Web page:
Gaius Marius was a Roman military general and consul of the Roman Republic.
He was one of the most important leaders and was elected to consul seven times! He was famous for growing the army by having fewer rules on what sort of people could join and for defeating invading tribes.
Marius was born around 157 BC in Arpinum, a town south of Rome, to a family who did not belong to an important class or to aristocracy.
As only important families were educated, Marius was not taught much and did not learn law or how to write good speeches, unlike most other politicians.
Marius joined the army at 16 years old and soon rose through the ranks to become a respected leader. His potential was seen by politicians and other important citizens.
He was elected as plebeian tribune, which was the first political position available for common people to hold, and made changes to the voting system which stopped aristocrats intimidating voters.
Marius made enemies from the upper class because of this ruling, which made it difficult for him to get positions of power.
Marius was sent to be Governor of Spain for two years but did not gain much support for his time there when he returned to Rome, however he did become very wealthy.
To further his political career, Marius married Julia, the aunt of Julius Caesar, as this was an aristocratic family. The marriage into the upper class gave him good connections in politics.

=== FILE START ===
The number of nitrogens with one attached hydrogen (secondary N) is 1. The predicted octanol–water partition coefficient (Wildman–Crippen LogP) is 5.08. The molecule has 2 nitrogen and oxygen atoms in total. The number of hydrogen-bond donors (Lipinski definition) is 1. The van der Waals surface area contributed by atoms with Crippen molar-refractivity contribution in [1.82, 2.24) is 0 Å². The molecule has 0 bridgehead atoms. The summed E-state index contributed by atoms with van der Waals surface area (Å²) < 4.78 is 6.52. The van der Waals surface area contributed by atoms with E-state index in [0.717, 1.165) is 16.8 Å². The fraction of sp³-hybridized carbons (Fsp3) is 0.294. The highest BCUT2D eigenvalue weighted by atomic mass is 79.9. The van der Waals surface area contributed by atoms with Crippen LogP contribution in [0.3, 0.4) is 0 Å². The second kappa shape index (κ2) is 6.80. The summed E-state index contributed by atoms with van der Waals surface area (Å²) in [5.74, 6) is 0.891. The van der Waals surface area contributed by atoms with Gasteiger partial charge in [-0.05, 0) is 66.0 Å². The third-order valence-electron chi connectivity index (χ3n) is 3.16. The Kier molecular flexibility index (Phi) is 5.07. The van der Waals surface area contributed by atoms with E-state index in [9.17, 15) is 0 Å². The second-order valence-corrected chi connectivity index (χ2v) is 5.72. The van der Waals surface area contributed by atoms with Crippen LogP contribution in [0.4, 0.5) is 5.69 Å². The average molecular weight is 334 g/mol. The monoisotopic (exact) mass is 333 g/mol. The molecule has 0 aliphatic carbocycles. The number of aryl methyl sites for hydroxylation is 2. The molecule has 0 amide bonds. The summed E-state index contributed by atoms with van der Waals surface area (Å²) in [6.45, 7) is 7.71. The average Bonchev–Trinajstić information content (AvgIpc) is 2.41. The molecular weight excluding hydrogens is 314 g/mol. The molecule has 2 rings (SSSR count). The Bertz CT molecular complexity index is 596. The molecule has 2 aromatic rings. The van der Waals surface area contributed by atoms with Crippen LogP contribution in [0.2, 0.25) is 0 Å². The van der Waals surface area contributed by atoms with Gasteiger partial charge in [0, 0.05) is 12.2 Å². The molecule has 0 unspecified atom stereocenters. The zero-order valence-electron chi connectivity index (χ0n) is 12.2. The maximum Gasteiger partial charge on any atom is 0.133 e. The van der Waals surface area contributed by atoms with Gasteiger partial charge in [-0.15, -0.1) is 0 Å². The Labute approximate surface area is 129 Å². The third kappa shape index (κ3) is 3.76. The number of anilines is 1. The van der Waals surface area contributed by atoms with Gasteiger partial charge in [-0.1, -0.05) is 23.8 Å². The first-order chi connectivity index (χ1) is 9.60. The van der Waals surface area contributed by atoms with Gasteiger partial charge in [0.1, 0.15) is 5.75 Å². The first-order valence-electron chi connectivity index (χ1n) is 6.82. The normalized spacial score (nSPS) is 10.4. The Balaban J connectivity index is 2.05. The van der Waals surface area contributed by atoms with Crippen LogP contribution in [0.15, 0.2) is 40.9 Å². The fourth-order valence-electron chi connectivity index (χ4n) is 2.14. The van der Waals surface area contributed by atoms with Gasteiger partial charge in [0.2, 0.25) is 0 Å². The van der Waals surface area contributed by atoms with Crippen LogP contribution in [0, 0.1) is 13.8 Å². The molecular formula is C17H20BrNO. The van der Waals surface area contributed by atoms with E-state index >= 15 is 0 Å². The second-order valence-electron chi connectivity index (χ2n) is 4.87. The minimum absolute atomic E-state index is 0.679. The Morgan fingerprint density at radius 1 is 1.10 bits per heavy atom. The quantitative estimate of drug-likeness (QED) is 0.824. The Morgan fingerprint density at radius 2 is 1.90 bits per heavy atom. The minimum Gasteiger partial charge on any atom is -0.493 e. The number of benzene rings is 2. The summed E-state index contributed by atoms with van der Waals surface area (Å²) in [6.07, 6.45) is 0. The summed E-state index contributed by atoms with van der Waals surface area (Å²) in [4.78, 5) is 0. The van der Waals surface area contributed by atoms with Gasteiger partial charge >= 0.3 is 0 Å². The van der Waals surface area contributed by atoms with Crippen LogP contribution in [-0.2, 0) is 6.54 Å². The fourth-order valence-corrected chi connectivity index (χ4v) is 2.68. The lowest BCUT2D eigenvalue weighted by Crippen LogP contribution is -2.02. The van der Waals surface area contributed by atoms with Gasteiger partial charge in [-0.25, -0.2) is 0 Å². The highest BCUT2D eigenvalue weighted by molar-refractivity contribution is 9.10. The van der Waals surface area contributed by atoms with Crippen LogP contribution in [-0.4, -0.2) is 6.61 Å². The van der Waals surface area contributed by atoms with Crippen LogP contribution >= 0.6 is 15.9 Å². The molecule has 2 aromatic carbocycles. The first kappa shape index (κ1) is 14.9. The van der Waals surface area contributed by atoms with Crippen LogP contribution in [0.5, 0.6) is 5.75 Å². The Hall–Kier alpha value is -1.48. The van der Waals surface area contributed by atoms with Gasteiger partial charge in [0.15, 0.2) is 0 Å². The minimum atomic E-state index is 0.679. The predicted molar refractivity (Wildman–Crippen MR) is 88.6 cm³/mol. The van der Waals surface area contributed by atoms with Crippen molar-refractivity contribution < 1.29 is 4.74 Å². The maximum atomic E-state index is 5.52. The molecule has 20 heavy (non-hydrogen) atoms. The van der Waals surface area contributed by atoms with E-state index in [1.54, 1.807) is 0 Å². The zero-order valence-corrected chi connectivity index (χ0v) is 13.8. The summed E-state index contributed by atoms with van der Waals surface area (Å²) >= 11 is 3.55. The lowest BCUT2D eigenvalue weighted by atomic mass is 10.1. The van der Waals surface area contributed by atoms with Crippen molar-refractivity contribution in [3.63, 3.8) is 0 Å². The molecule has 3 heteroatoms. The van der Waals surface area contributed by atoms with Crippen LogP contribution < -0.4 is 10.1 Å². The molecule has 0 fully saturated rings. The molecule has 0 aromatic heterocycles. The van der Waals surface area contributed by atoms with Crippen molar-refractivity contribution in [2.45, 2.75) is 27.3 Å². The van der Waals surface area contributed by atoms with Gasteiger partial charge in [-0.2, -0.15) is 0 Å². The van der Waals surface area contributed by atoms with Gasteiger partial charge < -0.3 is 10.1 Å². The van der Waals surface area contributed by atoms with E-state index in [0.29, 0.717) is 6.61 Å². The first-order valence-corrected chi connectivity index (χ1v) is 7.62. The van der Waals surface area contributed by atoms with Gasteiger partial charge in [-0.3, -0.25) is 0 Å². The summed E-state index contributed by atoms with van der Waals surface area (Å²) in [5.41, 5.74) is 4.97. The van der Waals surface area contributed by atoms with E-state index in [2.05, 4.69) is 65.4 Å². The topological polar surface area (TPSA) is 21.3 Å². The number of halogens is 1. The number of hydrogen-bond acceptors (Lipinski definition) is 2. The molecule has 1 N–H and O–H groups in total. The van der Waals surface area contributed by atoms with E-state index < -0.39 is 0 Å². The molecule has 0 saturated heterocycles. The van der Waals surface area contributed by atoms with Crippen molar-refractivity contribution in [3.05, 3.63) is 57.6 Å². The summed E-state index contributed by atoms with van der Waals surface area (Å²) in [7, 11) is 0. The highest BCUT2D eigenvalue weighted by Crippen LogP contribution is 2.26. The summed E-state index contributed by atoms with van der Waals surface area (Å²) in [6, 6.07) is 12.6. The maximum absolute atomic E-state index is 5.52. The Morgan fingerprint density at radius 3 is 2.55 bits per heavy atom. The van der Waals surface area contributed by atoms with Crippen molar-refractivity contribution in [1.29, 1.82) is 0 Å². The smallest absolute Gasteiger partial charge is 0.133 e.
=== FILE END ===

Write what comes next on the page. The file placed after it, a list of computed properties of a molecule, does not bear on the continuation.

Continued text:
Marius ran for consul and won after convincing some Roman traders that he could quickly end wars stopping their trade.
He was elected on the basis that someone who was born a commoner could fix the state’s problems better than someone who had always been privileged.
During the seven times that Marius was consul, there were different invaders and the Roman army was short of recruits.
Marius reorganised the army into small individual units to make it more flexible when planning strategies.
He trained different units to fight in certain ways, for example archers, cavalry and defence.
He also hired men without land; normally only rich landowners could join the army. Being a soldier was an honour so many people joined up.
In his final consulship, Marius spent lots of time in political battles with the aristocracy.
He fled Rome when it was seized by force by Sulla, a rival. Marius shortly returned and began to execute anyone who was part of the rebellion, dying only seventeen days after regaining power.